Power crisis to linger until things warm up

January 20, 1994|By Frank D. Roylance | Frank D. Roylance,Staff Writer

Record cold, fuel supply problems, hard-pressed generators and soaring demand all converged yesterday to trigger an unprecedented wintertime electrical crisis affecting 21 million people from Washington to New Jersey and Pennsylvania.

As consumers pushed up their thermostats to ward off arctic temperatures, regional electrical managers scrambled to head off uncontrolled outages that could lead to "cascading" power failures across the region.

They ordered voltage reductions and "rolling blackouts" normally reserved for the 100-degree heat and humidity of summer in the mid-Atlantic states. And they appealed to leaders in government, private business and industry to close early and turn out the lights when they left.

The crisis isn't over yet, they said.

"We're going to have these emergency conditions until the weather warms up, probably another 24 to 48 hours," Bruce Balmat, performance manager at the PJM Interconnection, said yesterday.

PJM, in Norristown, Pa., is the "power grid" through which Baltimore Gas and Electric Co. and 10 other utilities coordinate the generation and distribution of electricity.

The companies serve 9 million customers in New Jersey, Delaware, 60 percent of Maryland, 75 percent of Pennsylvania and all of Washington, D.C., and Virginia's Eastern Shore.

This sort of midwinter power struggle has no precedent at PJM. "We've had cold days, where for one or two days we've had to resort to some emergency procedures, but we've not had manual load curtailments in winter before," Mr. Balmat said.

"Manual load curtailments" are intentional power cuts to customers. They have been imposed across the region during summer heat waves as air conditioning usage soared.

A combination of factors appears to be responsible, all of them related to the widespread, record cold.

Regional and local utility officials said ice-choked waterways and highways slowed the progress of barges and trucks bringing fuel oil to their generators.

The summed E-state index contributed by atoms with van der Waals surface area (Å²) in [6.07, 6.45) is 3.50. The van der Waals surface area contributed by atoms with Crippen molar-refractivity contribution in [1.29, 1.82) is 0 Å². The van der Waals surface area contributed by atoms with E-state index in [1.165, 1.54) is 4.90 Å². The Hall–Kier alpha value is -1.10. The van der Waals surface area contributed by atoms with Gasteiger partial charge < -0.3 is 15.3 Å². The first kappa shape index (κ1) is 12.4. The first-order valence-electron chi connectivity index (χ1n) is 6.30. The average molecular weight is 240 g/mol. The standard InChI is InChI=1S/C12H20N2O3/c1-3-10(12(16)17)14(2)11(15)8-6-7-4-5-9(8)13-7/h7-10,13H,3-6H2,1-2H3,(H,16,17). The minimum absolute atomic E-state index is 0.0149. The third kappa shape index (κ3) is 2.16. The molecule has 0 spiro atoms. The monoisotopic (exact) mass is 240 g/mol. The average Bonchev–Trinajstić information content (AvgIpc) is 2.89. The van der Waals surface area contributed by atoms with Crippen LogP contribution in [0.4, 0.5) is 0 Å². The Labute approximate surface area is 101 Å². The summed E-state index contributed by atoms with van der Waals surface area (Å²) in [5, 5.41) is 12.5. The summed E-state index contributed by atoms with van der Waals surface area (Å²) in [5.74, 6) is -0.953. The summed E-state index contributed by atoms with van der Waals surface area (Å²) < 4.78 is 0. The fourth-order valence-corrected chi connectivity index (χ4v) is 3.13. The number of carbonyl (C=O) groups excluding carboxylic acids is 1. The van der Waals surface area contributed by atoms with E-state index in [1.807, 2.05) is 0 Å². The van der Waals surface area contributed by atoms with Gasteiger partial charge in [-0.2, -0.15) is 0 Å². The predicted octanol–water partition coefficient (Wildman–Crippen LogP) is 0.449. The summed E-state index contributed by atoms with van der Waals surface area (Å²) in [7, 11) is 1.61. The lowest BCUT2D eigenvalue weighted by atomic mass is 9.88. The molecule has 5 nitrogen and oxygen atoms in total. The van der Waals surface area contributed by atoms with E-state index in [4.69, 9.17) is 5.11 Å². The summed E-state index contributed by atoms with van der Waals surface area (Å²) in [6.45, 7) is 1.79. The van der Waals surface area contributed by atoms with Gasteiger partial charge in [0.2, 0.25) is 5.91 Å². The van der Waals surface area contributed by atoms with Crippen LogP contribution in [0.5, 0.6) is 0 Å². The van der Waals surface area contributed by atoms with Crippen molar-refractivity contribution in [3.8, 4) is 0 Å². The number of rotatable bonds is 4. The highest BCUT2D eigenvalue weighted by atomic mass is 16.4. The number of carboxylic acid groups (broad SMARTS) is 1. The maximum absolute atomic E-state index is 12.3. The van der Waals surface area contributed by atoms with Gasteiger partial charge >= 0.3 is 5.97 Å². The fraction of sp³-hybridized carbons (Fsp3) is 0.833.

Zero temperatures also froze pumps, fuel and water lines at many power stations.

BG&E said its fueling problems were intensified when piles of coal, and the conveyors that carry it to generator furnaces, froze solid.

Meanwhile, utilities faced with oil delivery problems were unable to switch to gas as they might during a summertime crisis. That's because natural gas supplies in winter are reserved for residential use.

In a summer crisis, power managers can turn to cooler neighboring regions with surplus generating capacity to buy needed power.

Yesterday, however, they found those utilities struggling with the same arctic cold and heavy demand.

"We are buying all available power from our neighbors right now," Mr. Balmat said.

"Systems to the west are experiencing the same weather conditions and implementing similar emergency procedures, so very little is available."

He said getting power from the west is also limited by several transmission "bottlenecks" -- high-tension power lines inadequate to carry the needed electricity.

"We've purchased a large amount from and through the New York Power Pool, up to 3,600 megawatts," he said.

"We're looking everywhere, leaving no stone unturned. We have contacted utilities as far south as Carolina Power and Light" in Raleigh, N.C.

This week's frigid blast of arctic air did not come as a surprise. Days before its arrival, power grid managers took several steps to meet the expected demand, Mr. Balmat said.

From PJM's Norristown, Pa., control room, operators ordered a slowdown in the production of hydroelectric power so that more water could be accumulated behind the dams for use later. They also ordered delays in plant maintenance, keeping 3,500 megawatts of generating capacity available when the cold deepened.

The stress on the equipment in use -- and the fear that it might fail -- added urgency to the power grid's pleas for curtailed demand.

"We're operating all available units at their maximum permissible output, and when you do this for days at a time, you're more prone to equipment malfunctions at power plants," Mr. Balmat said. "Those units are being stressed, not only by temperature conditions, but also the fact that they're running full blast for extended periods of time."

Even so, by the time the crunch came yesterday, Mr. Balmat said, "we had a normal amount of plant maintenance, such as nuclear refueling that had been planned for months, and a normal amount of forced outages -- where there had been equipment failure and units were not available to operate."

Yesterday's cold still sent demand beyond what capacity was DTC available. In one sense, that may be a good economic sign, Mr. Balmat said.

"Our peak load exceeded the previous all-time peak load by close to 10 percent, so that's a combination of temperatures colder than normal, and probably some additional customer usage," he said. That added usage may signal a growing economy, he said, including the construction of homes with electric heat and the purchase of electrical appliances.

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